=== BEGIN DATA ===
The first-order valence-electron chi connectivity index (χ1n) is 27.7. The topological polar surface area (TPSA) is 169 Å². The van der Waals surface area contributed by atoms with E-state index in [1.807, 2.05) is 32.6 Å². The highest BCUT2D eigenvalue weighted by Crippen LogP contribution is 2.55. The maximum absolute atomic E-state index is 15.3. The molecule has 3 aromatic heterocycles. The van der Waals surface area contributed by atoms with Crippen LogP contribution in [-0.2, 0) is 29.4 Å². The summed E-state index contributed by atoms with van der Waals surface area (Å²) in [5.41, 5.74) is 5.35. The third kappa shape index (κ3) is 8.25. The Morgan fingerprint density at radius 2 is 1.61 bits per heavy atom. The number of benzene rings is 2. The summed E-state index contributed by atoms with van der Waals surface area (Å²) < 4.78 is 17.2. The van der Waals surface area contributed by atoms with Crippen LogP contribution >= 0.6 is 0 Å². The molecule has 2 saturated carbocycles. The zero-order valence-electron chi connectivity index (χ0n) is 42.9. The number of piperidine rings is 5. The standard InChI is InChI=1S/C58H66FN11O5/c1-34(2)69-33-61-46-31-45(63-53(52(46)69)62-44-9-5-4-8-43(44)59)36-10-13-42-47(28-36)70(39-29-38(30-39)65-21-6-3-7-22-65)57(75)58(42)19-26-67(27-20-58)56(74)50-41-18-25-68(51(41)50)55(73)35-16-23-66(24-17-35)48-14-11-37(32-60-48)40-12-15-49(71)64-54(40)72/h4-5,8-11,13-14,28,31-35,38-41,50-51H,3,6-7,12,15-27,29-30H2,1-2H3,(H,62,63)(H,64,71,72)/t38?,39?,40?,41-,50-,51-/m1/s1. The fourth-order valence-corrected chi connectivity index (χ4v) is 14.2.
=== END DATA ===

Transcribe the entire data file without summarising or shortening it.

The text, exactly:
The first-order valence-electron chi connectivity index (χ1n) is 27.7. The topological polar surface area (TPSA) is 169 Å². The van der Waals surface area contributed by atoms with E-state index in [1.807, 2.05) is 32.6 Å². The highest BCUT2D eigenvalue weighted by Crippen LogP contribution is 2.55. The maximum absolute atomic E-state index is 15.3. The molecule has 3 aromatic heterocycles. The van der Waals surface area contributed by atoms with Crippen LogP contribution in [-0.2, 0) is 29.4 Å². The summed E-state index contributed by atoms with van der Waals surface area (Å²) in [5.41, 5.74) is 5.35. The third kappa shape index (κ3) is 8.25. The Morgan fingerprint density at radius 2 is 1.61 bits per heavy atom. The number of benzene rings is 2. The summed E-state index contributed by atoms with van der Waals surface area (Å²) < 4.78 is 17.2. The van der Waals surface area contributed by atoms with Crippen LogP contribution >= 0.6 is 0 Å². The molecule has 2 saturated carbocycles. The zero-order valence-electron chi connectivity index (χ0n) is 42.9. The number of piperidine rings is 5. The standard InChI is InChI=1S/C58H66FN11O5/c1-34(2)69-33-61-46-31-45(63-53(52(46)69)62-44-9-5-4-8-43(44)59)36-10-13-42-47(28-36)70(39-29-38(30-39)65-21-6-3-7-22-65)57(75)58(42)19-26-67(27-20-58)56(74)50-41-18-25-68(51(41)50)55(73)35-16-23-66(24-17-35)48-14-11-37(32-60-48)40-12-15-49(71)64-54(40)72/h4-5,8-11,13-14,28,31-35,38-41,50-51H,3,6-7,12,15-27,29-30H2,1-2H3,(H,62,63)(H,64,71,72)/t38?,39?,40?,41-,50-,51-/m1/s1. The fourth-order valence-corrected chi connectivity index (χ4v) is 14.2.